On September 17, 2020, Governor Newsom signed Senate Bill (“SB”) 1383 into law. As of January 1, 2021, the majority of California employers will now be required to provide their qualifying employees with up to 12 weeks of unpaid leave per year under the California Family Rights Act (“CFRA”). SB 1383 also expands the scope of “family members” and eliminates the “key employee” exception from the CFRA.
The CFRA originally applied only to employers with 50 or more employees who worked within a 75-mile radius. As of January 1, 2021, all employers with five or more employees must comply with CFRA requirements. There will no longer be any requirement that the employees work within a specified radius.
Covered employers must provide employees with up to 12 weeks of unpaid, job-protected leave in a 12-month period. To qualify for CFRA leave, the employee must have more than 12 months of service with the employer and have worked at least 1,250 hours in the 12-month period before the leave begins.
CFRA leave may be taken for the following reasons:
Historically, the leave provided by the CFRA and the federal Family and Medical Leave Act (FMLA) ran concurrently in almost all situations (usually except pregnancy). Now that the allowable reasons for leave have been expanded by SB 1383, it is possible that an employee will be able to take 12 weeks of CFRA leave in addition to 12 weeks of FMLA leave in any situation where the CFRA leave is for a reason not covered by the FMLA. However, this would only apply to employers with 50 or more employees because smaller employers are not covered under the FMLA.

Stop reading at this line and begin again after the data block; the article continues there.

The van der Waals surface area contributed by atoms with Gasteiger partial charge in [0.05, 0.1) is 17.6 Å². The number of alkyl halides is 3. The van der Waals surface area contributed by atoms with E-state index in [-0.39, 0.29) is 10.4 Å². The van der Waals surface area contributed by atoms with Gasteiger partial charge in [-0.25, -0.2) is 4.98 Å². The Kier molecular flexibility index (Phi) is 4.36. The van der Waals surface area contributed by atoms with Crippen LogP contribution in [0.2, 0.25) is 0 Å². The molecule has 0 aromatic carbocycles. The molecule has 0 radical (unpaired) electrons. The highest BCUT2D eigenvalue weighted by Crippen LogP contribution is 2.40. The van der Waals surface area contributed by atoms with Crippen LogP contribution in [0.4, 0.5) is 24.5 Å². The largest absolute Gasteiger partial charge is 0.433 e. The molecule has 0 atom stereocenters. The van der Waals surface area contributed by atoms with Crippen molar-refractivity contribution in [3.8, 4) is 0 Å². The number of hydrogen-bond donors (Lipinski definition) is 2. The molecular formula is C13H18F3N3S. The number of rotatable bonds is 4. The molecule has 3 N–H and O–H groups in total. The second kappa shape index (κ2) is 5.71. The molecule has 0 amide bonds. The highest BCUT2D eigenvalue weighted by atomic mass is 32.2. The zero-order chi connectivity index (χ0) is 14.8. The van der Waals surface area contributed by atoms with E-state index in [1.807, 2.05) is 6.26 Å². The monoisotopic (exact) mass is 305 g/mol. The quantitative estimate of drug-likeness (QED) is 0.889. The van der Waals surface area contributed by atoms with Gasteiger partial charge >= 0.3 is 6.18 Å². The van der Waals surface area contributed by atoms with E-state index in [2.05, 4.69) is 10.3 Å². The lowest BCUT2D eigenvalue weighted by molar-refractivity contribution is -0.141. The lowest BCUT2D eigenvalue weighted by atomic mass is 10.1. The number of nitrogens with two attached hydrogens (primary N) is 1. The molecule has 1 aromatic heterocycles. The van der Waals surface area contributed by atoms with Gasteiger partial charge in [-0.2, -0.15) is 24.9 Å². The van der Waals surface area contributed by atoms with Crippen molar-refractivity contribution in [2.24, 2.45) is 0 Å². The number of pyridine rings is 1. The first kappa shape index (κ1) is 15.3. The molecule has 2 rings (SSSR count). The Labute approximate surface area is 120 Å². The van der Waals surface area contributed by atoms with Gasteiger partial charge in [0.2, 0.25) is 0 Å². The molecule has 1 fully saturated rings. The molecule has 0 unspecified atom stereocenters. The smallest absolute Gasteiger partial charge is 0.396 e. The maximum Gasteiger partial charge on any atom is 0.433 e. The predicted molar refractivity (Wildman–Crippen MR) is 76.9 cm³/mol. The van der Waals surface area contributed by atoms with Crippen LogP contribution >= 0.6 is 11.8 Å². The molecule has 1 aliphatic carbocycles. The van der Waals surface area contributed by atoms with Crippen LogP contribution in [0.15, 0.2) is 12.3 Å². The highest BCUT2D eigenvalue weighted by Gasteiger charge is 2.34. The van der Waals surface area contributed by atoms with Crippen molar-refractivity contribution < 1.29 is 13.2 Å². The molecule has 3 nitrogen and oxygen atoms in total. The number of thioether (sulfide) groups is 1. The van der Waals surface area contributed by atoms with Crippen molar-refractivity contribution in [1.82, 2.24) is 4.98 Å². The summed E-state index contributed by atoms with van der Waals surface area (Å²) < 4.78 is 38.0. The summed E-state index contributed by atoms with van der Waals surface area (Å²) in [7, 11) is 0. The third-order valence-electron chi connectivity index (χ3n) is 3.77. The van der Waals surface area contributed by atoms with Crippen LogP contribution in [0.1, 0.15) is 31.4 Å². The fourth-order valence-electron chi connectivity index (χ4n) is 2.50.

SB 1383 did not change the rules regarding the use of accrued time off during CFRA leave. The employee may elect, or the employer may require, that the employee take their accrued and unused vacation or PTO time for any of the reasons described above, as well as sick time for leave related to the employee’s own serious health condition. The employee shall not use sick time for the other reasons above unless mutually agreed by the employer and employee. Be careful about forcing use of leave time, however, as other overlapping leave laws may not allow that practice.
The CFRA will still require that the employer maintain and pay for group health coverage during the 12-week leave period in the same manner as if the employee had continued to work.
When an employer employs both parents of a child, the employer will now be required to provide each parent with 12 weeks of CFRA leave. Before SB 1383, parents of the same employer had to share the 12 weeks of available leave.
SB 1383 also removes the “key employee” exception, which allowed covered employers to refuse to reinstate an employee to the same or comparable position if the employee was in the highest paid 10% of employees within a 75-mile radius, the refusal was necessary to prevent substantial and grievous economic injury to the operations of the employer and the employer put the key employee on notice that they would not be reinstated to the same or a comparable position. The elimination of this exception will have little practical effect on employers because it was almost impossible to meet the “key employee” exception.
Finally, as of January 1, 2021, SB 1383 will repeal the New Parent Leave Act (“baby bonding”) that applied to employers with 20 or more employees. This section will be moot because the entire CFRA will cover all employers with 5 or more employees.
PRACTICE TIP: Small and large employers must update their leave of absence policies to reflect this change before the law goes into effect on January 1, 2021. Small employers who were not previously covered by the CFRA must now include the CFRA leave laws in their policies. Larger employers must revise their policies to incorporate the changes.
For assistance with updating your employee manual or for questions regarding employment issues specific to your company, contact the employment attorneys at LightGabler.